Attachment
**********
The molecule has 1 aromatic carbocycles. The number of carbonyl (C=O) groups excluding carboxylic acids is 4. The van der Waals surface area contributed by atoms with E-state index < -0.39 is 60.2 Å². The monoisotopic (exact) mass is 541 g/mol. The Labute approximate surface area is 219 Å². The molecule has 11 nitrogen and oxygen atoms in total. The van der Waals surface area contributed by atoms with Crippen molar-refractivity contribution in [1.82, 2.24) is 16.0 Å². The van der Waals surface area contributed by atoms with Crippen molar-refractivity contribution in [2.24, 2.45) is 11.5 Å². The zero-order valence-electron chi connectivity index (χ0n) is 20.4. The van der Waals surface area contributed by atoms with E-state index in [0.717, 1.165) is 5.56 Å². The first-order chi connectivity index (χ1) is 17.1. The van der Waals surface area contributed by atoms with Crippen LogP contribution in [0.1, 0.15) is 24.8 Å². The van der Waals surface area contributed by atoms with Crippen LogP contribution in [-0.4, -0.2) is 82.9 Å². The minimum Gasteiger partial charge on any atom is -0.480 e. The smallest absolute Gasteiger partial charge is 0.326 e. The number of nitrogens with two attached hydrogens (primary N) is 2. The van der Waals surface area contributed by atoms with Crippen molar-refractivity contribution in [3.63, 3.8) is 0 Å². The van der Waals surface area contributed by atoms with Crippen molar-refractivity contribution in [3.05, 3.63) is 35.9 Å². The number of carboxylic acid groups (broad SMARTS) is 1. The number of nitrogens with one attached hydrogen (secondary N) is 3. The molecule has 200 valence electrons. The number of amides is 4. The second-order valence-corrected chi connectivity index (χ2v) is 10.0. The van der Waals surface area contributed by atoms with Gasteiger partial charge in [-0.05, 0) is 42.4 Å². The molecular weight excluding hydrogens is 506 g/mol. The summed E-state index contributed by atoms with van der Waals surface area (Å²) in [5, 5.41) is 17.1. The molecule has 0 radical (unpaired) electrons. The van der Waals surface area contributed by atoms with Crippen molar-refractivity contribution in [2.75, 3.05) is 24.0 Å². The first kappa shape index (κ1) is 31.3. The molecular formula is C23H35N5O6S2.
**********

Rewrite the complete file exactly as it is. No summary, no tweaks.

The molecule has 1 aromatic carbocycles. The number of carbonyl (C=O) groups excluding carboxylic acids is 4. The van der Waals surface area contributed by atoms with E-state index < -0.39 is 60.2 Å². The monoisotopic (exact) mass is 541 g/mol. The Labute approximate surface area is 219 Å². The molecule has 11 nitrogen and oxygen atoms in total. The van der Waals surface area contributed by atoms with Crippen molar-refractivity contribution in [1.82, 2.24) is 16.0 Å². The van der Waals surface area contributed by atoms with Crippen molar-refractivity contribution in [2.24, 2.45) is 11.5 Å². The zero-order valence-electron chi connectivity index (χ0n) is 20.4. The van der Waals surface area contributed by atoms with E-state index in [0.717, 1.165) is 5.56 Å². The first-order chi connectivity index (χ1) is 17.1. The van der Waals surface area contributed by atoms with Crippen LogP contribution in [0.1, 0.15) is 24.8 Å². The van der Waals surface area contributed by atoms with Crippen LogP contribution in [-0.4, -0.2) is 82.9 Å². The minimum Gasteiger partial charge on any atom is -0.480 e. The smallest absolute Gasteiger partial charge is 0.326 e. The number of nitrogens with two attached hydrogens (primary N) is 2. The van der Waals surface area contributed by atoms with Crippen molar-refractivity contribution in [3.63, 3.8) is 0 Å². The van der Waals surface area contributed by atoms with Crippen molar-refractivity contribution in [3.05, 3.63) is 35.9 Å². The number of carboxylic acid groups (broad SMARTS) is 1. The number of nitrogens with one attached hydrogen (secondary N) is 3. The molecule has 200 valence electrons. The number of amides is 4. The second-order valence-corrected chi connectivity index (χ2v) is 10.0. The van der Waals surface area contributed by atoms with Gasteiger partial charge in [-0.05, 0) is 42.4 Å². The molecular weight excluding hydrogens is 506 g/mol. The summed E-state index contributed by atoms with van der Waals surface area (Å²) in [5, 5.41) is 17.1. The molecule has 0 radical (unpaired) electrons. The van der Waals surface area contributed by atoms with Crippen molar-refractivity contribution in [2.75, 3.05) is 24.0 Å². The first kappa shape index (κ1) is 31.3. The molecular formula is C23H35N5O6S2.